The purchase should also give the meatpacker a decent bump on the Fortune 500 list. The expected $370 million in sales from Skippy this year along with Hormel’s $8.23 billion in sales last year would have ranked the company right around No. 300 on the 2012 list, instead of its spot at 327.
No apparent changes for Austin
Ettinger said the acquisition won’t have a direct impact on Austin aside from a few new corporate positions in marketing and research/development, and said they have no plans to merge or move any current or new manufacturing facilities.
“The major plant facilities come with it,” Ettinger said of the Skippy plants in Little Rock, Ark., and Weifang, China. “We’re very happy with the facilities.”
Ettinger said Hormel scoped out both sites, and said they were on par with the company’s food safety standards. He added the Little Rock plant has about 150 employees and the one in China has roughly 170, which puts the company close to 20,000 total employees.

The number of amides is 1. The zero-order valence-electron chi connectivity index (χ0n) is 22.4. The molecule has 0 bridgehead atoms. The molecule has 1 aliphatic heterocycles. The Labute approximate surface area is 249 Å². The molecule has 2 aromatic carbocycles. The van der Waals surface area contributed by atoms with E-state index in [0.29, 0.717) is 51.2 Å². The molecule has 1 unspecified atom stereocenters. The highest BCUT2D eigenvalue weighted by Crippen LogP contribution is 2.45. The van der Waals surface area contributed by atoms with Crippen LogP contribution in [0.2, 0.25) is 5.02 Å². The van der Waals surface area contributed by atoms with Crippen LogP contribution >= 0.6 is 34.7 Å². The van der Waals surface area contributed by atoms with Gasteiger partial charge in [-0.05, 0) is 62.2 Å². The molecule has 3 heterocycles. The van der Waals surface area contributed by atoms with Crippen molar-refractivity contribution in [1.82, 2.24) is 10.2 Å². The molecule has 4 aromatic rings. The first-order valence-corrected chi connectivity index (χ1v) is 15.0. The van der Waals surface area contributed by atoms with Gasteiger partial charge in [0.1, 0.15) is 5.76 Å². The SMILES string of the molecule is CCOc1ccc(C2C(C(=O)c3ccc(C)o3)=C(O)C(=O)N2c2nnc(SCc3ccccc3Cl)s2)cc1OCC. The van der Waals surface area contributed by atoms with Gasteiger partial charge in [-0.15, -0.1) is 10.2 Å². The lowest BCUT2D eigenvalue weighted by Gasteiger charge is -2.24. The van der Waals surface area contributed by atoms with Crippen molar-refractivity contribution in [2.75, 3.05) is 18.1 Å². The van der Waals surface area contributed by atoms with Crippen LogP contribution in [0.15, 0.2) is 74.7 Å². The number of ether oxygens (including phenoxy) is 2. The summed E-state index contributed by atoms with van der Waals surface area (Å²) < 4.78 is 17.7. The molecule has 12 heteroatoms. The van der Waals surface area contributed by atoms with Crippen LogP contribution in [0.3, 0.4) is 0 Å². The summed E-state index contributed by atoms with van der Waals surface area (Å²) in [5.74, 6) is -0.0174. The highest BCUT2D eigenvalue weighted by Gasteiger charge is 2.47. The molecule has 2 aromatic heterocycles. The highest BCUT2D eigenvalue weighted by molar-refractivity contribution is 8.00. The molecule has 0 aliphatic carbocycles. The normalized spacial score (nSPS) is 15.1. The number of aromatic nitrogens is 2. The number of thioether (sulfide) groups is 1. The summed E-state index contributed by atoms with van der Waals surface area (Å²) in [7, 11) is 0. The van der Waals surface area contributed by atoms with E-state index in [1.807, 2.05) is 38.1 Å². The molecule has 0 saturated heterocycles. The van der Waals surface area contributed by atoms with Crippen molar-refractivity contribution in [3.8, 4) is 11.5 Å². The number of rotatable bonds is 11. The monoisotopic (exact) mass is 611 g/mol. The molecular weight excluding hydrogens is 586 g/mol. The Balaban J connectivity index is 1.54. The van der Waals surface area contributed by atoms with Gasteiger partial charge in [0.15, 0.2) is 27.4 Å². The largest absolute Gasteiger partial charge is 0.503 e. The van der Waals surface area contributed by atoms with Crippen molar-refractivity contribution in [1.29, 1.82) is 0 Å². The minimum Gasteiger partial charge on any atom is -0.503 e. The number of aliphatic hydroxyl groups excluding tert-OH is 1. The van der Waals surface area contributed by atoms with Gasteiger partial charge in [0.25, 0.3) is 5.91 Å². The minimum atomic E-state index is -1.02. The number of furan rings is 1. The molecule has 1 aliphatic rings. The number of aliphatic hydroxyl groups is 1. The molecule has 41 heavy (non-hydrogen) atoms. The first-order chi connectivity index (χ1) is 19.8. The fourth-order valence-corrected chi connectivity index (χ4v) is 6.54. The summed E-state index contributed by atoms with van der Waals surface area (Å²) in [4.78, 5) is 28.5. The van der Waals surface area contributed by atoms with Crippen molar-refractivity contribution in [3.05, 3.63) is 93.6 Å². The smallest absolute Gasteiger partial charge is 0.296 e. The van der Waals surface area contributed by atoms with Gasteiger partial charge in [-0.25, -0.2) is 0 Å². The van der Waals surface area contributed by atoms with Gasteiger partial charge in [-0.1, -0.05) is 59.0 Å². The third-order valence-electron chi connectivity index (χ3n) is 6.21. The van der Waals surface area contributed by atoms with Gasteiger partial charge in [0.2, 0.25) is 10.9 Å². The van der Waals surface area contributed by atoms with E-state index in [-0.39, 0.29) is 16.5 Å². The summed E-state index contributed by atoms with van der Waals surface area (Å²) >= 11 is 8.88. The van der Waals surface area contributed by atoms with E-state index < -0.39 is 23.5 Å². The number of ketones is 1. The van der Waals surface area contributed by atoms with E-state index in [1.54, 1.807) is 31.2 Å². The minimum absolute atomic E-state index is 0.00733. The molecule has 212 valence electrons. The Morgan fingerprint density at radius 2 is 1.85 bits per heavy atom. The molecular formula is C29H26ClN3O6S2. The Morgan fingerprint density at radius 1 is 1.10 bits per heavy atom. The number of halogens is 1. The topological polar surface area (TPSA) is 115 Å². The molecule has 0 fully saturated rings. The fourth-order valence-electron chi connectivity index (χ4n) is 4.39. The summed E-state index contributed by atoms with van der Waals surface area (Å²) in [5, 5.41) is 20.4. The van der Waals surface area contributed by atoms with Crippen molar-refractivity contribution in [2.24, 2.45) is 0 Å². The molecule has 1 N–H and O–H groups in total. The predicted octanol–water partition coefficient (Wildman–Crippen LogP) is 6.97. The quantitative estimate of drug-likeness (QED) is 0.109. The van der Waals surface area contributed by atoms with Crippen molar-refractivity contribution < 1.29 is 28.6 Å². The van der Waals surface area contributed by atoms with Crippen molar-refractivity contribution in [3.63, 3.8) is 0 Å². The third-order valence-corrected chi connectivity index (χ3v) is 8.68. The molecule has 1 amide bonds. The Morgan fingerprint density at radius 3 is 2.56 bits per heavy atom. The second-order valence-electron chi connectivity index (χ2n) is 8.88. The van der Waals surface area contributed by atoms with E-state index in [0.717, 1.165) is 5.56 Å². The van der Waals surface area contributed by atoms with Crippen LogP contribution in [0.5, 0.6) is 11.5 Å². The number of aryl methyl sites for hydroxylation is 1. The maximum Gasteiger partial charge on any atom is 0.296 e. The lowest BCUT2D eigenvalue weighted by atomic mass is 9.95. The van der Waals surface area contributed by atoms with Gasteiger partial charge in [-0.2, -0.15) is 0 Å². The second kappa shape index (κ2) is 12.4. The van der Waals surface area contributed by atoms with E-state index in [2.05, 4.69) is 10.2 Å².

Zero debt and an eye for new business
Hormel won’t comment on pending acquisitions, but Ettinger was quick to point out yesterday that Hormel is still in a great position to acquire a business if it finds the right fit, just as it has with 16 other acquisitions over the past 12 years.
Hormel bought Jennie-O in 2001, Farmer John in 2004, Valley Fresh in 2006, MegaMex Foods and all of its Mexican food subsidiaries in 2009, and Country Crock in 2010, just to name a few.
When the right deal came along this time, Ettinger said, they were able to strike immediately: Skippy’s owner, Unilever, didn’t announce its intention to sell the brand until October. So Hormel paid for the Skippy deal with cash and a small loan in the matter of a few months.
The transaction, which still needs regulatory approval, is expected to close in two parts. The domestic closing is expected by the second quarter and the China business is expected to close by the end of the year.
As Hormel continues to grow, Ettinger said, future acquisitions could be larger than they have been in recent years. “It’s an $8 billion company now. You have to move the needle,” he said.
And they’re always looking, he added. “We have no debt, so we have the capability of doing some reasonably prudent borrowing to be able to bring on other franchises if the right ones come along.”
—The Associated Press and Minneapolis Star Tribune contributed to this report.